Michael Foster may have claimed self-defense after he grabbed another man's knife and stabbed him, but at his sentencing Friday he was contrite.
“I apologize and I'm sorry,” said Foster, who spoke directly to the family just before Superior Court Judge Fran Gull handed down the maximum sentence of 30 years for voluntary manslaughter.
A jury May 7 found him guilty of the charge but spared him from a murder conviction.
Gull said she found signs of remorse in Foster, convicted of stabbing Warrell Booher last year at East Central Towers, but that remorse was negated by a criminal history dating to 1987 in multiple states.
It was the maximum amount she could sentence for Foster's conviction of voluntary manslaughter even though he wasn't the one who came with the weapon. A level 2 felony in Indiana carries a sentence of 10 to 30 years with an advisory 171/2-year sentence.
Foster's Fort Wayne attorney, Ryan M. Gardner, had asked for a 15-year sentence, citing mitigating circumstances.
It was before 6 p.m. Jan. 24, 2020, when police were called to the apartment complex on East Washington Boulevard, Foster and Booher got into a fight. Foster told police Booher was upset and apparently contacted Foster's girlfriend about an incident, court documents said.
Foster, 53, prepared to fight Booher, 48, by taking off his button-up shirt and changing into sneakers, documents said.
Booher came down from the third floor to Foster's first-floor apartment, and the two went to the floor in a violent wrestle. Security video shows Foster throwing a couple of punches and Booher pulling a knife from his pants or waistband, court documents said.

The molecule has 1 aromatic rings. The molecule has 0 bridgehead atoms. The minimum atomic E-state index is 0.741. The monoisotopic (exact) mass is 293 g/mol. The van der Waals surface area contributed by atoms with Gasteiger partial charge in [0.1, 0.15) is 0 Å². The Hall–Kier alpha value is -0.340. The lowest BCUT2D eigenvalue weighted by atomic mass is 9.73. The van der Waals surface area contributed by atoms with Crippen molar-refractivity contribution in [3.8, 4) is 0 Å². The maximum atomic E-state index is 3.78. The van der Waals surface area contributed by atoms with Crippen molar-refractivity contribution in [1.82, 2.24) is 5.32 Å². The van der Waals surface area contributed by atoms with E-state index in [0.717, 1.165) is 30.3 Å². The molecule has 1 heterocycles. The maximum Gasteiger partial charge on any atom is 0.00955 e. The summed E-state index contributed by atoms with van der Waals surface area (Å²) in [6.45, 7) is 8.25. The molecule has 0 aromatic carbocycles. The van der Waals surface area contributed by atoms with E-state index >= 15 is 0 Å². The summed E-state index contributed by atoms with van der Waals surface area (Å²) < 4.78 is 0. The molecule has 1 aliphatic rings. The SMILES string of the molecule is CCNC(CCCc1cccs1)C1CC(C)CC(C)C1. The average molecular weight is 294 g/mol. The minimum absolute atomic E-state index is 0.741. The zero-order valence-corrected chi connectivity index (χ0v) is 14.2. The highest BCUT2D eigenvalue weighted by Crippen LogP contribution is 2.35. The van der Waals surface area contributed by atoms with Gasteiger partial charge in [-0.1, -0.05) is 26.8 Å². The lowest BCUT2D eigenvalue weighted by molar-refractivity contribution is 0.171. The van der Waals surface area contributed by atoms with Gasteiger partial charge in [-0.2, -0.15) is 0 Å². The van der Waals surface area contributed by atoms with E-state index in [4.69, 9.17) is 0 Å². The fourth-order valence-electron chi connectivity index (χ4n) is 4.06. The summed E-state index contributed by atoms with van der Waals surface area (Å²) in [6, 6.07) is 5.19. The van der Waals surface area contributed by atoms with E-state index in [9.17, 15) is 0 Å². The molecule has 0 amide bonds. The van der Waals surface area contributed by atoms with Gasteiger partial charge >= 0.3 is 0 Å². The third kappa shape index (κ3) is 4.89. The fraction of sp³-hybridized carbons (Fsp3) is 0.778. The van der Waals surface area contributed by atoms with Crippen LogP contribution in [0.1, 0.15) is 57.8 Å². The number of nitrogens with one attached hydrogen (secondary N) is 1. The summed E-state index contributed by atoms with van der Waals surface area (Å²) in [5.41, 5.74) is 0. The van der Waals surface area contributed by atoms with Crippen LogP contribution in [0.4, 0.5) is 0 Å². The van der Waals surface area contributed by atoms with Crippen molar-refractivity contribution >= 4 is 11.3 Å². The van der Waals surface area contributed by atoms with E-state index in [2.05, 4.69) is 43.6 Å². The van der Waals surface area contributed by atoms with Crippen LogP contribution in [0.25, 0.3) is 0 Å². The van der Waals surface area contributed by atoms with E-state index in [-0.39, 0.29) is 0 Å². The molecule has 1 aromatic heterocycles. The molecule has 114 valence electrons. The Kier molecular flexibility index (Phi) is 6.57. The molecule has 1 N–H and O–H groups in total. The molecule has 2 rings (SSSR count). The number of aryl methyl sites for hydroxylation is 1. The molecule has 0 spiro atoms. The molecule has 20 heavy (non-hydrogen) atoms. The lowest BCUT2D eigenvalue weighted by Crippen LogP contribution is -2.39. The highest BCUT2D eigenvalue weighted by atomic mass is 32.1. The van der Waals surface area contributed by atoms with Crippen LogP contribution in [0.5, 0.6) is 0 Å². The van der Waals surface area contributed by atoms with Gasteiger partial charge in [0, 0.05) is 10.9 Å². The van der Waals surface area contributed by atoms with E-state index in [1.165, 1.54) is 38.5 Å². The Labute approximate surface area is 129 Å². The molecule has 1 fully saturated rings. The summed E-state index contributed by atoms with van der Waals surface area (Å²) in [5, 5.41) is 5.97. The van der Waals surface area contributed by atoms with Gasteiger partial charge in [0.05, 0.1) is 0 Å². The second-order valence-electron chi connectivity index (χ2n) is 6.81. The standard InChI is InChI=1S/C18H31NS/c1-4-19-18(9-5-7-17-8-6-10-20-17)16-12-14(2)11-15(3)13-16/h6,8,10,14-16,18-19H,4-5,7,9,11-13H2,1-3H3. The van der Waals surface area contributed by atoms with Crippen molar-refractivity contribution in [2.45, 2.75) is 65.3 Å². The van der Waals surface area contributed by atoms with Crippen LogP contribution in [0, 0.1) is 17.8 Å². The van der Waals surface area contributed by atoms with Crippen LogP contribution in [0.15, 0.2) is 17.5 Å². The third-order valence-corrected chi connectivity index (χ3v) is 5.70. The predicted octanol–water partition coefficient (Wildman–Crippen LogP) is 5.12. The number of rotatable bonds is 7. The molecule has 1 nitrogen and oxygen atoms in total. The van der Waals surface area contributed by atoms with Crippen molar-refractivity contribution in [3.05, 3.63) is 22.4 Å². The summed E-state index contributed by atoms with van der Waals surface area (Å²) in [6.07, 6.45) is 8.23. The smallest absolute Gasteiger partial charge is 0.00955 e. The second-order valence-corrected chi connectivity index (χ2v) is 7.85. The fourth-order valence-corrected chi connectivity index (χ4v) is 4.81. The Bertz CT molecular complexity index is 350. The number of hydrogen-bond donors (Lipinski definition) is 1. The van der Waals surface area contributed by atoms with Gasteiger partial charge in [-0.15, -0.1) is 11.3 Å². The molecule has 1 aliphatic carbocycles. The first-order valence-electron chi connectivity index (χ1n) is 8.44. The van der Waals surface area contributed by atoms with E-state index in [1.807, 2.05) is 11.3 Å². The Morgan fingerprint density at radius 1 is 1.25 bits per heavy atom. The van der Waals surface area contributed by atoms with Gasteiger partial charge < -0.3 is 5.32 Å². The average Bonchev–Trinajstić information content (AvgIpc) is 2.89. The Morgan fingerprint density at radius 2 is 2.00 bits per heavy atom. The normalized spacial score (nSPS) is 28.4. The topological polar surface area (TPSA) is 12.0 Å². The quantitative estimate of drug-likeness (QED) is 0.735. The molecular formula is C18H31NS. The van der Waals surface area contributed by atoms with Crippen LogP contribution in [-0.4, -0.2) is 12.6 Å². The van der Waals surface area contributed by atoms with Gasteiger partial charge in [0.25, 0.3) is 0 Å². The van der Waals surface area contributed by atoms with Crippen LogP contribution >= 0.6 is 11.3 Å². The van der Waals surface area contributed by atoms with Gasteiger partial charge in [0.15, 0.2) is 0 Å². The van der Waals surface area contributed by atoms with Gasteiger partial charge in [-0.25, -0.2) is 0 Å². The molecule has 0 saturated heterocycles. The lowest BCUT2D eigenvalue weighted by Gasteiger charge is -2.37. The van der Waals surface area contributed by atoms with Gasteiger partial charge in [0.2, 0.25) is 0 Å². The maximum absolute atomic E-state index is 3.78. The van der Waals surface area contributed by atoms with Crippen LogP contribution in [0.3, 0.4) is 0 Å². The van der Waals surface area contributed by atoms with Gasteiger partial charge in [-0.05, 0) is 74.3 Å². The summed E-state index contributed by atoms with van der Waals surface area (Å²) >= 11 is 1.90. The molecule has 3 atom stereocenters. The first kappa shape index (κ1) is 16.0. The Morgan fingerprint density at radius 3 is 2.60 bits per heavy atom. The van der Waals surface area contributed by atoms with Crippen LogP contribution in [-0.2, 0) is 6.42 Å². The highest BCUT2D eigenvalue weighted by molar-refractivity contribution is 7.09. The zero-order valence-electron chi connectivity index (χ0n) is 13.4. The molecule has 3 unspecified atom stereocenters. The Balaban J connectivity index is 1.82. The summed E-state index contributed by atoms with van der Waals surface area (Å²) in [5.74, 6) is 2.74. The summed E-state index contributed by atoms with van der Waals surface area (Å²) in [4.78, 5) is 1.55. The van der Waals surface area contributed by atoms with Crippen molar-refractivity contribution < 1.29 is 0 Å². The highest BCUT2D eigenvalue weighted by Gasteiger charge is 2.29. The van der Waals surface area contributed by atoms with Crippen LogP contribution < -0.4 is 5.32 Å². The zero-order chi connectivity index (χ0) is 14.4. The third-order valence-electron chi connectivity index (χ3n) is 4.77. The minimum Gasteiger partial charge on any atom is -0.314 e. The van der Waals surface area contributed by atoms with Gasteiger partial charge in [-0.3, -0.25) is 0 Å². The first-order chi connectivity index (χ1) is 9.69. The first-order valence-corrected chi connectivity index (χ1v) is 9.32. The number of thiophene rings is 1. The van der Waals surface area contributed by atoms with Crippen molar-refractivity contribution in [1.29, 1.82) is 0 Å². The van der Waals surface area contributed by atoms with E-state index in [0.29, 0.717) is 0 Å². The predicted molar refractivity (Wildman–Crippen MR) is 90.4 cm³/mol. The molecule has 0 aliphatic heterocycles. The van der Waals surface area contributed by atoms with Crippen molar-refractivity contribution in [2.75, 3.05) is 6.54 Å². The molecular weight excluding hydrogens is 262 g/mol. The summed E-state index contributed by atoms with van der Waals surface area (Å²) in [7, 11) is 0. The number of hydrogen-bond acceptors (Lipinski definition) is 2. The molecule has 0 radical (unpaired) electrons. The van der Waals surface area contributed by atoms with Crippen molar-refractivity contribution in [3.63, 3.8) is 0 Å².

Foster gained control of the knife and stabbed Booher in the left lung, records said, but has said not only did he not intentionally mean to stab him but that he wasn't sure how it happened.
Foster claimed self-defense, and Friday, Gardner told the judge Foster was “unarmed. Mr. Booher brought the knife. (If he hadn't), we would not be sitting here today.”
Lead Deputy Prosecutor Tom Chaille disagreed and said legal aspects of mutual combat and strong provocation outweighed the self-defense argument.
“He never really accepted responsibility for his actions,” Chaille told Gull.
At the sentencing, Foster's daughter Mikae'la Foster stood up to say her father wasn't an awful person and that it had “hit hard being away from him.”
A half-dozen women came to speak for Booher, not with anger, but tears. All of them said they forgave Foster but that he'd taken away someone who was a key person in their lives.
Wendy Booher called her brother Warrell her “best friend” and recalled a dream her daughter had where Warrell appeared more than once.
“He said he was OK and he forgave Michael,” Booher said. “Warrell is forever in our hearts.”
Warrell Booher's girlfriend, Gerry Denard, said she prayed for Foster every day among all the other people she prayed for, but she wanted the “correct time he is supposed to get.”
Others called for the maximum time.
“Justice has been served and I am satisfied,” Booher's mother, Maria Lee, said outside the courtroom. She, too, had forgiven Foster.
“I can't hold that hate inside,” Lee said.
The families went peacefully down the stairs or elevator. No harsh words were spoken. Mikae'la Foster waited outside the courtroom with two friends, looking down a hallway where her father would pass by, wearing an orange jumpsuit.
Then, because she was allowed, she walked down the hallway to briefly say goodbye.